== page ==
Published June 05 2013
Study finds 2nd Street floodwall tunnel feasible but costlyFARGO – A study nearing completion on a floodwall to protect downtown Fargo from the Red River shows soil conditions would support adding a tunnel feature to the project, but at a cost of millions of dollars more than without it, a city engineer said Wednesday.
The proposed floodwall would spare the city from having to erect a clay dike on Second Street North near City Hall every time the river is expected to top 30 feet, or 12 feet above flood stage – a disruptive chore that has been almost a spring ritual in recent years, including this spring.
The floodwalls being proposed would protect to a river level of 45 feet, about 4 feet higher than 2009’s record crest of 40.84 feet.
In January, city commissioners approved spending $88,000 to study the possibility of shifting Second Street North to the west, lowering it and putting a mound of earth above it to create a tunnel between First and Fourth avenues as part of a floodwall project.
The tunnel option would provide green space for a variety of uses and create a connection to the river, said Nathan Boerboom, a division engineer for Fargo.
Soil tests by Houston Engineering, which is conducting the study, found that “the soil strengths would be there” to make the tunnel feasible, Boerboom said.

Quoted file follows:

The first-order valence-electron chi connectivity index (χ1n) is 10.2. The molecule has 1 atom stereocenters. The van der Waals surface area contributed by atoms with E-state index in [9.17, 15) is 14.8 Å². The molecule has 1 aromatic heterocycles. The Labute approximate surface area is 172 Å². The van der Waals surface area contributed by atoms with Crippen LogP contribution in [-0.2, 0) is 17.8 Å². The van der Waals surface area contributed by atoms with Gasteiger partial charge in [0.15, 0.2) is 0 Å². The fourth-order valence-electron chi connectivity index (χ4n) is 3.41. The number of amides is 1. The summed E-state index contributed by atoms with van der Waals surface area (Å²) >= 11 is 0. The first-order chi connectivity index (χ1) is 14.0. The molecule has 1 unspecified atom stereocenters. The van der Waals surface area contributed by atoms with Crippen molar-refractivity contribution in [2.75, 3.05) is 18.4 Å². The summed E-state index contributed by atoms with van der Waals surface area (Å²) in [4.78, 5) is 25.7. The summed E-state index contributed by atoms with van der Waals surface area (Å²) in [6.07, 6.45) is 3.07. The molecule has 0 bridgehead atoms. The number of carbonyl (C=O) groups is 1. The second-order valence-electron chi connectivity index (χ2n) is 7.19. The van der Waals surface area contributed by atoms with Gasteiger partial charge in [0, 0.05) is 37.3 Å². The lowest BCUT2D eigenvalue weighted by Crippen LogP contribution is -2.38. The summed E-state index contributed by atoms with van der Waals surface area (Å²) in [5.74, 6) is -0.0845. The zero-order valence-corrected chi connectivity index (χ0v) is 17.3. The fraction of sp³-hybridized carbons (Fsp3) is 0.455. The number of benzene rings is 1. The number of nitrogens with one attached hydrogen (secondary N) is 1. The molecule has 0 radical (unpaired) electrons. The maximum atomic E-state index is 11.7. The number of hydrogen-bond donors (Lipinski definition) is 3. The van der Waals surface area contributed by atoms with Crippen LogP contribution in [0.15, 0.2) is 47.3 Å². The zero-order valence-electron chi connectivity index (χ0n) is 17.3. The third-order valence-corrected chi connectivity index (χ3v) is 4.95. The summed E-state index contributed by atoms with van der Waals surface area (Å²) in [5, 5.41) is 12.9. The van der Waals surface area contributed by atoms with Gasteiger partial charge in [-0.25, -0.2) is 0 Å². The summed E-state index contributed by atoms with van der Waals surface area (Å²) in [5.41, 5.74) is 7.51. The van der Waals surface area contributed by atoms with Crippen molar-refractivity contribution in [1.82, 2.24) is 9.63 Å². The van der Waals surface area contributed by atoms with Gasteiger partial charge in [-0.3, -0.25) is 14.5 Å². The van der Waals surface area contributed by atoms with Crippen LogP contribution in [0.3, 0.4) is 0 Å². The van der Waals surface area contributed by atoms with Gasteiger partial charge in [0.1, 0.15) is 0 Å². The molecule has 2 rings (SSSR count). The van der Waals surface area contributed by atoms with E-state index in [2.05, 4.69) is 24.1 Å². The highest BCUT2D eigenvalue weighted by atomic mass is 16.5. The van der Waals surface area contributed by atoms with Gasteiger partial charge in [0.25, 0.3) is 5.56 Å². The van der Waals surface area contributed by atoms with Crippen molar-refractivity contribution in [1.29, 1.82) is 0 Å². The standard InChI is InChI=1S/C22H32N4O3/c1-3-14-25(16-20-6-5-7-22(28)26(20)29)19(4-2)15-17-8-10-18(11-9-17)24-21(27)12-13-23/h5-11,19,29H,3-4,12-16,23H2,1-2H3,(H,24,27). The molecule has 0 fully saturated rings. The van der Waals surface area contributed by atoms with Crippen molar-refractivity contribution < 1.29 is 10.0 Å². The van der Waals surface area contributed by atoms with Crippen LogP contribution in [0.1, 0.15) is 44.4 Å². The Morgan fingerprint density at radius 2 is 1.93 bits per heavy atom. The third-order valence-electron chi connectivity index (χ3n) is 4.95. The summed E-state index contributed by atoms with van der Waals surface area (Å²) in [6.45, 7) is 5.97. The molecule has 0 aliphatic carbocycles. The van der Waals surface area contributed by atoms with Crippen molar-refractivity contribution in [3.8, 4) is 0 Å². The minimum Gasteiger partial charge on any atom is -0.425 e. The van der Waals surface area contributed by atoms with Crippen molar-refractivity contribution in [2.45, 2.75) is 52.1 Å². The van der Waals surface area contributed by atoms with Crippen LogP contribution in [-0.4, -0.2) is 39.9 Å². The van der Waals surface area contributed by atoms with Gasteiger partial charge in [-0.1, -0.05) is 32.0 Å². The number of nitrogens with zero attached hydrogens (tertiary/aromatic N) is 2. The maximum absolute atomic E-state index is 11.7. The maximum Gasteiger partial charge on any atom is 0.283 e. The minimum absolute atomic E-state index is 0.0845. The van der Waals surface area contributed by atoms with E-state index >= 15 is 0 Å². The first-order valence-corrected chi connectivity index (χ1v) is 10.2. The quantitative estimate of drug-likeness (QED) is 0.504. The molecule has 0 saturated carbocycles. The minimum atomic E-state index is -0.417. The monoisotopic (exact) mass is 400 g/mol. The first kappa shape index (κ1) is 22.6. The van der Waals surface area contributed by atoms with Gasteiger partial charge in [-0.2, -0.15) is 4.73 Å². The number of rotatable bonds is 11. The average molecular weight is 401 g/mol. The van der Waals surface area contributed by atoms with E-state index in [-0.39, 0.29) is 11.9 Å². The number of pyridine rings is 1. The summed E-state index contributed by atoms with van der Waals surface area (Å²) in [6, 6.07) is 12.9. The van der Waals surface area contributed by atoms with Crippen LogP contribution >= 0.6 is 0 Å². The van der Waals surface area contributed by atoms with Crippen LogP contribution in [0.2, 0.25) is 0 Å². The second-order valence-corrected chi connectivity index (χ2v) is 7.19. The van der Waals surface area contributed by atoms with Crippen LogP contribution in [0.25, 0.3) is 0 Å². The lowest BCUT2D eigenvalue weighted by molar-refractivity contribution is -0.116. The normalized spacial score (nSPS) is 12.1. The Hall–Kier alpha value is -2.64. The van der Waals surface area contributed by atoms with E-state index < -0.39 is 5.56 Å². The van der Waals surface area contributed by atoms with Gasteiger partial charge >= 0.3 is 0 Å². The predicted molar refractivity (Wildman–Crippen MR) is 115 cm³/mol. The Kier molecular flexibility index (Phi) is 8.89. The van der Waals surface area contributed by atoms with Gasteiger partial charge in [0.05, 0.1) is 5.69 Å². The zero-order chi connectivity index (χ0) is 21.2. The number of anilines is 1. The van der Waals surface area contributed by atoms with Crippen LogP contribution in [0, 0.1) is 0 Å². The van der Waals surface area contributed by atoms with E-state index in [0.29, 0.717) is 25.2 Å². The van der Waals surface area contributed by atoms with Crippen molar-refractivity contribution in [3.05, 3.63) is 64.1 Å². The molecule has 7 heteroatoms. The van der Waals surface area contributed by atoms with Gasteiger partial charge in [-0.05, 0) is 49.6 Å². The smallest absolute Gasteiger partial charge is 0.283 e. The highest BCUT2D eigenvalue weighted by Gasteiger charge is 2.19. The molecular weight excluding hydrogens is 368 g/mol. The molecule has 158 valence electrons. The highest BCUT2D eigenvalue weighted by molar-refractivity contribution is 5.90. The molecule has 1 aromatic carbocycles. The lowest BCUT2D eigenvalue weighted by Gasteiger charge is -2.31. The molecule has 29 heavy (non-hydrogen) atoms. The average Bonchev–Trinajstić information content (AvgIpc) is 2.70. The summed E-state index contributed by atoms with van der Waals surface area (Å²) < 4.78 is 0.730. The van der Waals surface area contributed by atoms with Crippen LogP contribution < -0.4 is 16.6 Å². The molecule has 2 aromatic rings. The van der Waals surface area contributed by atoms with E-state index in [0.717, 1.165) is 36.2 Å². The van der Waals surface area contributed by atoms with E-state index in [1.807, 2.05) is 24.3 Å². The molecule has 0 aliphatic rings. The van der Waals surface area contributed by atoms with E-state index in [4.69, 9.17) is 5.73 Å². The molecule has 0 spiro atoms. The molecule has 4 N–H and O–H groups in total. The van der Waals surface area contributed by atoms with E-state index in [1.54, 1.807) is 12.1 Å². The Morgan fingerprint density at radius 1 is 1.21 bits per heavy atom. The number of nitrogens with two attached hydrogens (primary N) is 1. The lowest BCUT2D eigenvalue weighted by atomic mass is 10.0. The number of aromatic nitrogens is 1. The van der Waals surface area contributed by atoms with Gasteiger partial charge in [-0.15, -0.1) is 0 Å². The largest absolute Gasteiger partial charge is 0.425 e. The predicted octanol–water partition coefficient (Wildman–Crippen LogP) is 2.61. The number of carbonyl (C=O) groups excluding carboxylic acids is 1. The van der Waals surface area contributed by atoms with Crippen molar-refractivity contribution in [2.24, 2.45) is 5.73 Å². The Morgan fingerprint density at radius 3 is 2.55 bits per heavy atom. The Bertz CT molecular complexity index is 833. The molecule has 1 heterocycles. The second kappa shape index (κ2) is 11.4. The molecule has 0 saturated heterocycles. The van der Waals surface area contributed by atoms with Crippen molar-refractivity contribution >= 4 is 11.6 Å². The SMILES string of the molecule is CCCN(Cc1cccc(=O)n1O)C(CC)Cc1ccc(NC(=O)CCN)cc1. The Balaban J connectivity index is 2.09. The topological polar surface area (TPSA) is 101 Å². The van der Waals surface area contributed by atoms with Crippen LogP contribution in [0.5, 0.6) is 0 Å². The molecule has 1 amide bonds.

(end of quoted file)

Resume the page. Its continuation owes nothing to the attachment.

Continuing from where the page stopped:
Houston’s rough construction estimate for the project with the tunnel option is $40 million, compared to $24 million without it, Boerboom said, stressing that the study is ongoing and the full report won’t be due until mid-June.
The $24 million estimate includes the costs of acquiring property for the project, whereas the $40 million estimate doesn’t, he said. Both options would likely require acquisition of the Sidestreet Grille and Pub and possibly the connected Howard Johnson Inn, he said.
“It’s a really rough ballpark that’s not accounting for all the costs,” he said of the $40 million estimate.
Fargo resident Tony Gehrig, a 2012 City Commission candidate who has been critical of the tunnel option and study, said the cost estimate confirms his view of the option as a “pet project” that’s unnecessary to meet the city’s flood protection goals.
“They’re going to spend at least double what they need to to have the same effect,” he said.
City and U.S. Army Corps of Engineers officials have said the cost of building the half-mile clay levee ranges from $100,000 to $250,000 in a given year, and dismantling it costs another $160,000.
The city is still waiting to hear whether the Federal Emergency Management Agency would cover 75 percent of the floodwall project. Boerboom said it’s unknown whether the tunnel feature would also be covered.
“We have not had those conversations with FEMA,” he said.
If FEMA funding falls through, the city has said it would seek to include the floodwall project in the proposed $1.8 billion diversion project.
Readers can reach Forum reporter Mike Nowatzki at (701) 241-5528